On first glance, the fundamentals of art look like just the elements that make up a particular piece of art, but the idea of fundamentals implies more than just knowing what they are, but how to use them in such a way as to make your art more likely to be well received by the people viewing it. In many cases, people won’t necessarily know why they like art that takes advantage of the fundamentals, they just do. They tend to operate on the subconscious level of the viewer.

This is not necessarily a complete list, but some of the most important ones. In the future, I will likely have more detailed articles involving these subjects.

Line

Velociraptor Chasing a Small Mammal
In this work, I use a curved virtual line (highlighted with the red line) formed by the animals’ bodies to give a sense of action and motion

Line is the most basic of the structural elements of artwork. Almost all visual artwork involves lines. Of course, they define the outlines of shapes and forms, but they can also be used by the artist to guide the viewer: Strong straight lines can give a sense of strife, stress, anger, and aggression. Soft curved lines can indicate sensuality, relaxation, calm. You can use harder curves to emphasize movement or energy. Moveover, you can also orient the lines so that they draw the viewer’s eye to a certain area or in a certain direction.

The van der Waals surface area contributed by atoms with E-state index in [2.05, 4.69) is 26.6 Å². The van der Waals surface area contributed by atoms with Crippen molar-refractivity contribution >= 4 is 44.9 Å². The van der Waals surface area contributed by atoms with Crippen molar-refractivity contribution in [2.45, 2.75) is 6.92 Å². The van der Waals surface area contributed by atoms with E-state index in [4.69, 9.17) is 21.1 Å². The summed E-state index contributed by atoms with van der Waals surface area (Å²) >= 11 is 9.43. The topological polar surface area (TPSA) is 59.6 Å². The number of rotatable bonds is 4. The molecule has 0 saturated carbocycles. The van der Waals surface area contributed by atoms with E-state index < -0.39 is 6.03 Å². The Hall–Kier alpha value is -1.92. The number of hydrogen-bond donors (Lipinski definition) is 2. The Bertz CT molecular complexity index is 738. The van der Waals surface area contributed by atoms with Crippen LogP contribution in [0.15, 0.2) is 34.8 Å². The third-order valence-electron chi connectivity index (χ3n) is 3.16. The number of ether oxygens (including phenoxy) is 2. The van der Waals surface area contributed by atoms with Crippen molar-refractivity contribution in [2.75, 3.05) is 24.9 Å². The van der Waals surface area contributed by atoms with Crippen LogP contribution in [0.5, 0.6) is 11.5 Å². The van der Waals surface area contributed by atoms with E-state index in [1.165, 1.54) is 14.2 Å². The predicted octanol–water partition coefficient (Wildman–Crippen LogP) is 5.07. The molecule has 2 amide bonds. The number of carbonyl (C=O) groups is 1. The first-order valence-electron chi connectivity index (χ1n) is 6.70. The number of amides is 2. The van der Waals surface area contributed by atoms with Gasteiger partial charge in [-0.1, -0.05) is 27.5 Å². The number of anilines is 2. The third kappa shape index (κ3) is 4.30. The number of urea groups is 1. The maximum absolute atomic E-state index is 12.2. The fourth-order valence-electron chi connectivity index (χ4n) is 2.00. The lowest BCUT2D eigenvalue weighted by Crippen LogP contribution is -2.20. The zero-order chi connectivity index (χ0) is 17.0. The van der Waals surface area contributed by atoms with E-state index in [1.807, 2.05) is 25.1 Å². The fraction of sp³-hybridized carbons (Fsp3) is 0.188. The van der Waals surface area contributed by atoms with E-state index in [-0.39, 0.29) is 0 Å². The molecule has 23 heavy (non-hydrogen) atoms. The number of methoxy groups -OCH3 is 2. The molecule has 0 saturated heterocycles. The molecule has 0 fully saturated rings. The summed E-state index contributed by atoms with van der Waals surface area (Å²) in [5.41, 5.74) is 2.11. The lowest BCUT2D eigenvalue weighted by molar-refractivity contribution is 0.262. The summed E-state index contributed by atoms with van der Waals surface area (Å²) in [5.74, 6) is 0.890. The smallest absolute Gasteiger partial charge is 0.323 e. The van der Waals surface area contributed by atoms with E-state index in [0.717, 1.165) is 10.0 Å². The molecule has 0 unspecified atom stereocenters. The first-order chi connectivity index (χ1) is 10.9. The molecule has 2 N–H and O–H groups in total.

Lines can also be implied rather then explicitly defined. Think of a line of people. They are not literally a line drawn from one point to another, but a group of subjects arranged in such a way to indicate a line.

Shape

A shape is what you get when a line closes back on itself. Shapes are two dimensional (though for something like sculpture, they may be oriented in a 3D space). Much like lines, you can use shapes to affect the user. Triangular shapes can indicate direction or speed. Rectangular shapes can indicate stability, stillness, or solidity while circles and ovoids might represent instability or movement.

Also, shapes may be implied just like lines. Objects can be arranged to create a virtual shape, e.g. a circle stones.

Form

Form is the 3D cousin of shape. It can be important in 2D works as well as in sculptures. It can define the way the lights and shadows play out in the image. Hard forms will create dramatic contrasts in light and increasing the tension of a work where soft forms will create more gradual transitions from light to dark giving works more of a sense of gentleness or sensuality.

Composition

Elephant Stampede
Composition can be used to influence the viewer’s emotions. In this case, I have the elephants form the shape of an eye (highlighted in green) looking back at the viewer to heighten the sense of threat.